From Mississippi, a new Oral History project is about to begin. This is a joint venture between The Mississippi Department of Archives and History, the University of Southern Mississippi and the Mississippi Humanities Council. The Greenville Washington County Joint Historic Preservation Commission will soon begin collecting oral histories within the county. The group working on this project received a $1,500 grant from the Mississippi Humanities Council for the project. This is the kind of project that makes one look at one’s own communities and consider capturing groups of people to tell their own personal stories.

An interesting artcle about some individuals who located an old suitcase full of photos. It had been stored in the crawl space of an attic of an old house and the question was really who the photos belonged to, or rather what family they were connected to. The article is a wonderful story of how a long lost photo was reunited with a descendant of some of the individuals in the images. There is a lesson with this story—and one that we should consider as we do what we do.

I often go online on sites like Ebay and other auctions sites, and often see long lost photos where sometimes the individuals are identified. Among the many items for sale are often images of African American families as well, right there, on sale to the highest bidder. My question is have you ever considered taking some time to research the history of those inviduals—especially if data such as city state are included?

Of course I know that many of you are thinking—I have enough to do with my own line, let alone researching someone else’s line. But do you? I participate in a daily online chat and it is common for beginner’s to come into our lunch time chats inquiring about details on how to conduct their research. Several of us, who have subscriptions to Ancestry, get other details and there we are each living in a different state, trying to assist this beginner with locating his/her family, and giving them advice on how to get started.

My point is—-we often take time to research someone else’s line, and this is done in a spirit of generosity and encouragement.

Why not consider the process of reuninting photos with descendants as well? Or old Bibles?
Perhaps you might not be aware—there are hundreds of old family bibles on sale at antique stores, thrift stores,

You might see them, and think—wow how sad that somebody’s family Bible is here—but I encourage you to stop and think—-this might also be an opportunity for you to have a different kind of genealogical experience—and the act of researching and reuniting an artifact from someone’s family with a descendant of that family might provide you with a different kind of experience.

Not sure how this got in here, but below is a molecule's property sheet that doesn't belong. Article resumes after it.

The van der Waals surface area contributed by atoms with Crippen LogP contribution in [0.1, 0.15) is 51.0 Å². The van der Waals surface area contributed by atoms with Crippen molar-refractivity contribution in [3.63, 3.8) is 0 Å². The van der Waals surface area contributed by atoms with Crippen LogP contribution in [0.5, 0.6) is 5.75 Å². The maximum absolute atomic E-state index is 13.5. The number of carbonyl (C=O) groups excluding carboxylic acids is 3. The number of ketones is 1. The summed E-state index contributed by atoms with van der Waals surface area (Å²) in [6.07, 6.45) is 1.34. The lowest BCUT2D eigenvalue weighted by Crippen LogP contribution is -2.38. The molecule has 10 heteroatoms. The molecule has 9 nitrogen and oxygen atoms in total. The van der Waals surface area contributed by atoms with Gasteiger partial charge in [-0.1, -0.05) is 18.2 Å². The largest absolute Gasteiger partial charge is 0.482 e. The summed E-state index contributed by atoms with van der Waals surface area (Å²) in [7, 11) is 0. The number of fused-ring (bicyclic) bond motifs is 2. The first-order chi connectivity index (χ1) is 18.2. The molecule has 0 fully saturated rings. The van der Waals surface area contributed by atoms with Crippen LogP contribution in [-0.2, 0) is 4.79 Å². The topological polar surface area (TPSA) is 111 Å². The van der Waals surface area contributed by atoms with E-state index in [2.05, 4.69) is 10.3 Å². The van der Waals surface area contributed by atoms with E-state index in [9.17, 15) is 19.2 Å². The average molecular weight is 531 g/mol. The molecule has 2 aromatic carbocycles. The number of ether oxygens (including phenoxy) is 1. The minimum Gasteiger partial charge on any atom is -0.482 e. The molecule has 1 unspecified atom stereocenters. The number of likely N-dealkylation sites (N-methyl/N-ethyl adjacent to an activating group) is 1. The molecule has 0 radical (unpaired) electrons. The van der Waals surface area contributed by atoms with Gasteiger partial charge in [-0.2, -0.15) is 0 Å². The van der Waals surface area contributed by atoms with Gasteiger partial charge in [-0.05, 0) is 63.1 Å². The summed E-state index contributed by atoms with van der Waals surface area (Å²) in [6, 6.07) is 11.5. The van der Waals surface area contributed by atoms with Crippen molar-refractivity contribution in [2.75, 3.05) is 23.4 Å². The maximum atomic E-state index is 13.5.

Just food for thought—-
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The state of North Carolina has launched a news paper digitization project.
In 2009, the North Carolina State Archives completed a project to digitize newspapers from its collection that were, up until that time, only available on microfilm. These materials include papers dating from 1751-1890s from cities like Edenton (1787-1801), Fayetteville (1798-1795), Hillsboro (1786), New Bern (1751-1804), Salisbury (1799-1898), and Wilmington (1765-1816) – a total of 23,483 digital images that are keyword searchable. The project was made possible by an LSTA grant provided by the State Library of North Carolina.

This is a good time for us to consider looking at our projects from the perspective of how we can learn about our ancestors, by studying what was taking place where they lived. Your ancestors don’t have to appear by name in those articles, but learning about their neighbors, their employers, and about others whom they knew—will also give you some ideas about their lives even without their names being in the publications.

Let’s try to ask explore our communities through those old papers, and publications and see the value of digitized projects such as the NC Newspapers.

Thank you again for listening and please join me next time.

Keep researching
Keep documenting, and
Keep sharing what you find.